Boss Freelancing During Office Hours

Question to Ask the Workplace Doctors about boss: we can clearly see him doing freelance/non-company-related work in his computer.

My department has been very busy this past few weeks and we asked our supervisor for help in some tasks. He told us angrily that he couldn’t help because he was too busy with his own work. While we were talking to him, we can clearly see him doing freelance/non-company-related work in his computer.

We are a graphics department so we know that those aren’t involved in any company materials, plus he confirmed that he’s doing it for his freelance business, the next day. We want to report it to HR but unfortunately he is friends with the whole department and even has some of the people there involved with the freelancing project. Meanwhile, he gives us responsibilities that we shouldn’t even be doing, like things with legal implications that he should be doing. What should we do? I hope you can answer and thanks.

Signed, Angry With Our Boss

Dear Angry With Our Boss:

You and your coworkers feel overloaded and you resent that your boss responded angrily to a request for help. That’s one problem. Your second problem is that you think your boss is cheating the company. Therefore, also you are faced with an ethical and practical-political question: should you report your boss and if you do will it boomerang; because you think that HR is in on his free-lancing. I’m not sure advice from afar will help you with either of these two related matters, but here are some thoughts you might consider.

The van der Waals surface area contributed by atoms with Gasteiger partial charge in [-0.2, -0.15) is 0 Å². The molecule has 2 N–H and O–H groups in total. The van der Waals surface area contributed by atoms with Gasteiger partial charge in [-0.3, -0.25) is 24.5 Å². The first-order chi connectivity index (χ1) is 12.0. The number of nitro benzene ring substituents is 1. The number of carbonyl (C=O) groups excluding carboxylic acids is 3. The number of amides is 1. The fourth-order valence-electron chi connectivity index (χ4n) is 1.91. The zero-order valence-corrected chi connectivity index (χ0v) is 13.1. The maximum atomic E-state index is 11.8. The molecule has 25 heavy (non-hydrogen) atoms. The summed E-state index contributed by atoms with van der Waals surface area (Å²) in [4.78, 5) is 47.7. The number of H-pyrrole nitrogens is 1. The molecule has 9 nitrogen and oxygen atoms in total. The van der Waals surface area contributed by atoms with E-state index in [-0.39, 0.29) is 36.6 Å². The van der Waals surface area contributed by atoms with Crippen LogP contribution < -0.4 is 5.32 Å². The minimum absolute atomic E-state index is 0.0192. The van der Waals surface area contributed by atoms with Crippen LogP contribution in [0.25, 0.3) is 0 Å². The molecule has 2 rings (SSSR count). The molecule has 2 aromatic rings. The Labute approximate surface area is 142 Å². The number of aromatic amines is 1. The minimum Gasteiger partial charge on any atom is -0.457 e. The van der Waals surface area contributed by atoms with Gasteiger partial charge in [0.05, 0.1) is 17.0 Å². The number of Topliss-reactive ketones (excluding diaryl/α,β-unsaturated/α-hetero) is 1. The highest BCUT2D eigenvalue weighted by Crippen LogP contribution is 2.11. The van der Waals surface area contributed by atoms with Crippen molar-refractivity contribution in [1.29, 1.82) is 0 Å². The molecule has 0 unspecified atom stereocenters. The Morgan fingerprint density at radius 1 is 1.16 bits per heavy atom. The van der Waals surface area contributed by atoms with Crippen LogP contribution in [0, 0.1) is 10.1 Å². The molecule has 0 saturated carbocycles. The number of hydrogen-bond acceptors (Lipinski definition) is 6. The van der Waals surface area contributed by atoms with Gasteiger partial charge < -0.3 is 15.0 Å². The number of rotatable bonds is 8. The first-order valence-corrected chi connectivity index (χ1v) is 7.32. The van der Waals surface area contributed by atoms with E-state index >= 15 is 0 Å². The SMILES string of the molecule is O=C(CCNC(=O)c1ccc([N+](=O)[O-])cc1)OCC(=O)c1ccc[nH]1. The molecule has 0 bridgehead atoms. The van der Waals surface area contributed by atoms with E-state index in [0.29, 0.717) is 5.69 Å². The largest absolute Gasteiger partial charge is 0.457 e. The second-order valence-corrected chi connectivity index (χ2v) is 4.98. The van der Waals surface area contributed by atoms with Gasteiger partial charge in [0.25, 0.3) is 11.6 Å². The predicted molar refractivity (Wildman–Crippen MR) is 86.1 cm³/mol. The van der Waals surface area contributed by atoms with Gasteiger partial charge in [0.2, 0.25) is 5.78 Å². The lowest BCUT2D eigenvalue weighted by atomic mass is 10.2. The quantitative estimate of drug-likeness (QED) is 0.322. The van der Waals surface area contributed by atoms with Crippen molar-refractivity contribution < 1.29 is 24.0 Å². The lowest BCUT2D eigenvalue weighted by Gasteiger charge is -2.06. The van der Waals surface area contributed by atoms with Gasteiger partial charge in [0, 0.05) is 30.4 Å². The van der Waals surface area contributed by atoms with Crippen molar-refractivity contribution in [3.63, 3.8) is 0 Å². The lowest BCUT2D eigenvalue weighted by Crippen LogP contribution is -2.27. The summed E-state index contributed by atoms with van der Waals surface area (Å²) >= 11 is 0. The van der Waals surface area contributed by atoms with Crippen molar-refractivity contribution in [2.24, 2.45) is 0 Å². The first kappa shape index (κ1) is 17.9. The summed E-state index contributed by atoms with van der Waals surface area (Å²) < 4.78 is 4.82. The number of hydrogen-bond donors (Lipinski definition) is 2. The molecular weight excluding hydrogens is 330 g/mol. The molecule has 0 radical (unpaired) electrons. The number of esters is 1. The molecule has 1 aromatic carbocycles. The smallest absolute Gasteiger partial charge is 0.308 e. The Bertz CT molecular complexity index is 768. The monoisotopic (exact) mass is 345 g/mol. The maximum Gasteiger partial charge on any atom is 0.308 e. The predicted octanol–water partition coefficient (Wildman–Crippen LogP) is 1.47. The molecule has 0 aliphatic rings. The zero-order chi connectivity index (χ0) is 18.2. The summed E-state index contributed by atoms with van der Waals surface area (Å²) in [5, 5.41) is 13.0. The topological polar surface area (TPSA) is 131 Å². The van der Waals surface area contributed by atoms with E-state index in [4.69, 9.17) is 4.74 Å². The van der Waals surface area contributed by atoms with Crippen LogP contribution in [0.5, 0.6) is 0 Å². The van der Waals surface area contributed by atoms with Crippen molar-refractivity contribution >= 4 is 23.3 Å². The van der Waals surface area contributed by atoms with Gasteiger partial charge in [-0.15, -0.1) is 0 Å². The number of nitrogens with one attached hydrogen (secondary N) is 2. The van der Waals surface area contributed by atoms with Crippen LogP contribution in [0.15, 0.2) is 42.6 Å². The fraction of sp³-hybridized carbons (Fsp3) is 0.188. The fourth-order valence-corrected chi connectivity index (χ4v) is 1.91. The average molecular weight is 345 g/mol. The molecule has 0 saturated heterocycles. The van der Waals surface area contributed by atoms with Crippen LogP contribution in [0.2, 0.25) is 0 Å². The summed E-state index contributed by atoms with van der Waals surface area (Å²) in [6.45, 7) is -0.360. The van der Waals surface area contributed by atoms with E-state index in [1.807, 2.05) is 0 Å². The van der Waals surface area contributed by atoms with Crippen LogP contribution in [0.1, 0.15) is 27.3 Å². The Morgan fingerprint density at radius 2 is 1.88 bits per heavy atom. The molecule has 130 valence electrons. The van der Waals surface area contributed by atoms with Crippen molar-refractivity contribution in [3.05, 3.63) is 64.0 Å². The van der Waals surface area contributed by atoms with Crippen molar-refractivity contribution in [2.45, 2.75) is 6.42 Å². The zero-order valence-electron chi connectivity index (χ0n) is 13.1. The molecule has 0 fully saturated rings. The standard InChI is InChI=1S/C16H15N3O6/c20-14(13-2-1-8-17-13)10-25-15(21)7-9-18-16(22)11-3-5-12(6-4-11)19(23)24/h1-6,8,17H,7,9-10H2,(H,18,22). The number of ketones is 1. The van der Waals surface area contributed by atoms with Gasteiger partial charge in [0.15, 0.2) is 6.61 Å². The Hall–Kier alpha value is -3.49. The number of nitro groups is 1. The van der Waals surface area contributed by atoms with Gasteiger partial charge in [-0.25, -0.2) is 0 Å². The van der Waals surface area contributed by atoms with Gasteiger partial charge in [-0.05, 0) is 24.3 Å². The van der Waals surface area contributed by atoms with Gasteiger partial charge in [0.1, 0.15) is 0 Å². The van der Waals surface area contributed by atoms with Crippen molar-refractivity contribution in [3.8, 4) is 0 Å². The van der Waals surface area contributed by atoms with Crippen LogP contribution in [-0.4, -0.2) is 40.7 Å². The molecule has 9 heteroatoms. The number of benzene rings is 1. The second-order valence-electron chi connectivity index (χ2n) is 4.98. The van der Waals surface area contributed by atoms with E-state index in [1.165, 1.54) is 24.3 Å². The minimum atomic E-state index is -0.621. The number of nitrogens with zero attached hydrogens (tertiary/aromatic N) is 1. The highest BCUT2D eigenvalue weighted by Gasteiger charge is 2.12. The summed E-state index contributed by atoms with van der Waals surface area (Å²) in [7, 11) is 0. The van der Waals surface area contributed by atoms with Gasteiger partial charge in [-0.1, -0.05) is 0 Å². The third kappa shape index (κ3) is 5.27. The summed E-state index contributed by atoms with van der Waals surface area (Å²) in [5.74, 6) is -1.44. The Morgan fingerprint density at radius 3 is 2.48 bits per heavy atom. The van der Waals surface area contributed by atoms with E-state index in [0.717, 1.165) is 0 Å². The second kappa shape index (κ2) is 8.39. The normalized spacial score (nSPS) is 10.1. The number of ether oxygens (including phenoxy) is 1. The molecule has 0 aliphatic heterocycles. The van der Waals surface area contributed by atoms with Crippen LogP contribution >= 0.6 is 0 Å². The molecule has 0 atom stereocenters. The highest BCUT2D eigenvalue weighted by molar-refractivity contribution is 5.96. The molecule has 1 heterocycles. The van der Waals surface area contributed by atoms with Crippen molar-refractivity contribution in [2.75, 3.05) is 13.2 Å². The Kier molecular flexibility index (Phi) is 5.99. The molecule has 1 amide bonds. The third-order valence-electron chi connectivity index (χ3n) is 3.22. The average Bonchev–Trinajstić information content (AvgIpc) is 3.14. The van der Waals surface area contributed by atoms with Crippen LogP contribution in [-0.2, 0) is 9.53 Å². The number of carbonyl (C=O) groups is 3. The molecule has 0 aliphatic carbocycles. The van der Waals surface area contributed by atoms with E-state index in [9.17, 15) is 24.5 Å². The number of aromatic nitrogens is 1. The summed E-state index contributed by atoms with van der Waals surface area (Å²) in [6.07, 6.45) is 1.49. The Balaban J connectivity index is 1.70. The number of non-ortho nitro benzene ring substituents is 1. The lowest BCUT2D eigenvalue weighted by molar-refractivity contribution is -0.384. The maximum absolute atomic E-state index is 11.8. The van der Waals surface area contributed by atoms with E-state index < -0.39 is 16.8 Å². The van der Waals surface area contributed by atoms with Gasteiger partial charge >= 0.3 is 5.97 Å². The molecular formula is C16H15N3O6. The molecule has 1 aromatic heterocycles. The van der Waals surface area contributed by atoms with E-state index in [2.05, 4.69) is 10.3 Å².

Consider these two matters separately. Don’t mix the fact that you feel overloaded and need help with the assertion that your boss is free-lancing. Need help and your boss responded negatively. You and your coworkers have some choices before you.

· Bitch about your too heavy workload among yourselves and to see your boss as the enemy.

· Plod ahead doing the jobs assigned at the same pace you’ve been working until they pile up and your boss, who is responsible for getting them done, reacts. Bite your tongues and work scare to confront your supervisor.

· Push your selves to work harder and faster and even work off the clock to get the extra job assignments completed.

· Huddle as a coworker team to plot out what you’re assigned and find ways to do your work more efficiently yet effectively.

· Write up your assessment of assignments and the need for help of your boss. Lay it out before him with a clear statement that you and your coworkers can only do so much. And clearly state, if he needs the assignments done, he’ll have to get more help or simply not get them done on time.

· By-pass your boss with this request for help to his superior or to HR. Do this anonymously or inform him that you are doing so.